"If the lesion was resectable [removable], I suspect it would have been resected at the time," Dr. James Watson, a surgical oncologist at Fox Chase Cancer Center in Philadelphia, Pa., told Dr. Tim Johnson, ABC News medical editor, on ABC News Now's Healthy Life program Tuesday.
"I suspect there was more than one lesion found."
According to figures from the National Cancer Institute, about half of all colon cancers eventually spread to the liver, either at the time the disease is first detected or as a result of disease recurrence.
So what are the chances that Snow will survive this repeat episode? The exact answer to this question is impossible to determine, as each individual and each case of cancer has a host of different characteristics that affect chances of survival.
But a comprehensive look at all recurrent cancer patients shows that the statistics are not promising.
"If a person develops a spread of colon cancer to the liver, the chances they can be cured by surgery and chemotherapy is between 25 and 40 percent," said Dr. David Schoetz of the Lahey Clinic in Burlington, Mass., and former president of the American Society of Colon and Rectal Surgeons.
"So I would say that Tony Snow is in pretty big trouble."
Watson agreed. "The odds are not in his favor for a 100 percent cure," he said.
Still, Schoetz said, Snow's situation is not hopeless. He added that though it is impossible to reliably predict the chances of survival for either Snow or Edwards, Snow's prognosis may well be better.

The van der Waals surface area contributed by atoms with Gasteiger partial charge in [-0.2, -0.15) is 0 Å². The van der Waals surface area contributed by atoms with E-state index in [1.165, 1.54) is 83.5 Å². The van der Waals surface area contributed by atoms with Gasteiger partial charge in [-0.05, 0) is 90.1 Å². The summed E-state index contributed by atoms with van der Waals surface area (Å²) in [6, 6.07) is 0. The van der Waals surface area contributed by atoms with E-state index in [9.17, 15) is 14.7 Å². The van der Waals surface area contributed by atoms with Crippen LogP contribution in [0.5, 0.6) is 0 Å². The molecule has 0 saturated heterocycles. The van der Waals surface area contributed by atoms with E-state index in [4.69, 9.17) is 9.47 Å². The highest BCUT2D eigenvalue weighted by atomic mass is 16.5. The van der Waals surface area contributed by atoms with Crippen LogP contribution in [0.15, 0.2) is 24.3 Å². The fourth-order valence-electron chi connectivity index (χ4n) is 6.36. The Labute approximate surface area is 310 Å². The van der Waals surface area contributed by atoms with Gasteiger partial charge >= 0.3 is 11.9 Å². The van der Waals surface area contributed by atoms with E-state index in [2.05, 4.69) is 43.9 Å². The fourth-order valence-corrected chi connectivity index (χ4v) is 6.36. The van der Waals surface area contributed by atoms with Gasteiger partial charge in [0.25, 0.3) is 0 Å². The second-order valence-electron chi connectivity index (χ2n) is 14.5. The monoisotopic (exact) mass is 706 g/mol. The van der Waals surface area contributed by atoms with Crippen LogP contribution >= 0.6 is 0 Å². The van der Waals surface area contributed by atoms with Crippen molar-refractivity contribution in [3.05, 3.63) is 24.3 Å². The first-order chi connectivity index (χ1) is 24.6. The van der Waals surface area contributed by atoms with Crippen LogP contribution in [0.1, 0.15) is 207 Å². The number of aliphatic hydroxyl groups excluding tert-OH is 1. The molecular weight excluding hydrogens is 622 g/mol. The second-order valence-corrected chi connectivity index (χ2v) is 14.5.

"If you had to pick, colon cancer recurrence is probably a little more curable than breast cancer recurrence," Schoetz said.
And Watson said recent advancements in treatment at least give Snow's doctors needed ammunition against the resurgence of his disease.
"We've made enormous strides in colon cancer in the last decade," Watson said. "Certainly a repeat diagnosis of colon cancer can be a blow to the family, but there are still many options."
Whatever the case, however, Watson said that in all likelihood doctors would not be able to completely eliminate Snow's cancer, and he would be put on a continuing chemotherapy regimen to keep the disease in check.
With an arsenal of cancer therapies available to oncologists today -- and treatments offering more hope on the way -- doctors today are able to deal more effectively with recurrent cancer than ever before.
"Most oncologists view colon cancer as more of a chronic disease, especially in patients who have a recurrence," Watson said.
But so far, it is impossible to ensure that a cancer will not resurface once it has gone into remission.
"You can't prevent recurrence from happening," Schoetz said, adding that for the time being, the best way to deal with the possibility of recurrence is to complete all recommended courses of chemotherapy and adhere to regular screening.
"Colon cancer and breast cancer are both extremely common cancers in this country," Schoetz said. "These are both diseases that have pretty intensive screening programs to find precancerous lesions."
This means that annual mammograms and colonoscopies can go a long way in detecting potential problems early -- a crucial step in managing any cancer.